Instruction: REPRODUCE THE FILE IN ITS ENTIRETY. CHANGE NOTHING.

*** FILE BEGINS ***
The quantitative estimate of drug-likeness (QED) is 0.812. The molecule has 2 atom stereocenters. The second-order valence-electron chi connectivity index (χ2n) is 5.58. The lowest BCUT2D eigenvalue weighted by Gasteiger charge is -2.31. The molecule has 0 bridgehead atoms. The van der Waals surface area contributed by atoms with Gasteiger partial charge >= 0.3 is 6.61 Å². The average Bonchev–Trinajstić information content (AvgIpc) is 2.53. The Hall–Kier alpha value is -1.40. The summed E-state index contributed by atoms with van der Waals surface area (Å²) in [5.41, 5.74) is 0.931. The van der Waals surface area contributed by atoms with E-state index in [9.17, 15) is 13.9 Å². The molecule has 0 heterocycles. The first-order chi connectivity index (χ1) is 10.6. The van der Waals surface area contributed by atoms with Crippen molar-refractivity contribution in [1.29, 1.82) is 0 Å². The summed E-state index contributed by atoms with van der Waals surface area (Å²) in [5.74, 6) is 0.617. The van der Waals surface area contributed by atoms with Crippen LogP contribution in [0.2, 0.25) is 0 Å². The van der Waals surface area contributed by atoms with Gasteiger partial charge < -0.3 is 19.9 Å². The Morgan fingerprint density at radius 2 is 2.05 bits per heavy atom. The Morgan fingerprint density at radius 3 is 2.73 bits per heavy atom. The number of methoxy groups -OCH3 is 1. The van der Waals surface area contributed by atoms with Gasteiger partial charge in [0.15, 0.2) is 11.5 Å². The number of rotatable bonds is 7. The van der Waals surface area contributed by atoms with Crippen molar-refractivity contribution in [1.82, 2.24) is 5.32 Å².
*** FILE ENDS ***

The quantitative estimate of drug-likeness (QED) is 0.812. The molecule has 2 atom stereocenters. The second-order valence-electron chi connectivity index (χ2n) is 5.58. The lowest BCUT2D eigenvalue weighted by Gasteiger charge is -2.31. The molecule has 0 bridgehead atoms. The van der Waals surface area contributed by atoms with Gasteiger partial charge >= 0.3 is 6.61 Å². The average Bonchev–Trinajstić information content (AvgIpc) is 2.53. The Hall–Kier alpha value is -1.40. The summed E-state index contributed by atoms with van der Waals surface area (Å²) in [5.41, 5.74) is 0.931. The van der Waals surface area contributed by atoms with E-state index in [9.17, 15) is 13.9 Å². The molecule has 0 heterocycles. The first-order chi connectivity index (χ1) is 10.6. The van der Waals surface area contributed by atoms with Crippen molar-refractivity contribution in [1.29, 1.82) is 0 Å². The summed E-state index contributed by atoms with van der Waals surface area (Å²) in [5.74, 6) is 0.617. The van der Waals surface area contributed by atoms with Crippen LogP contribution in [0.2, 0.25) is 0 Å². The van der Waals surface area contributed by atoms with Gasteiger partial charge < -0.3 is 19.9 Å². The Morgan fingerprint density at radius 2 is 2.05 bits per heavy atom. The Morgan fingerprint density at radius 3 is 2.73 bits per heavy atom. The number of methoxy groups -OCH3 is 1. The van der Waals surface area contributed by atoms with Gasteiger partial charge in [0.15, 0.2) is 11.5 Å². The number of rotatable bonds is 7. The van der Waals surface area contributed by atoms with Crippen molar-refractivity contribution in [1.82, 2.24) is 5.32 Å².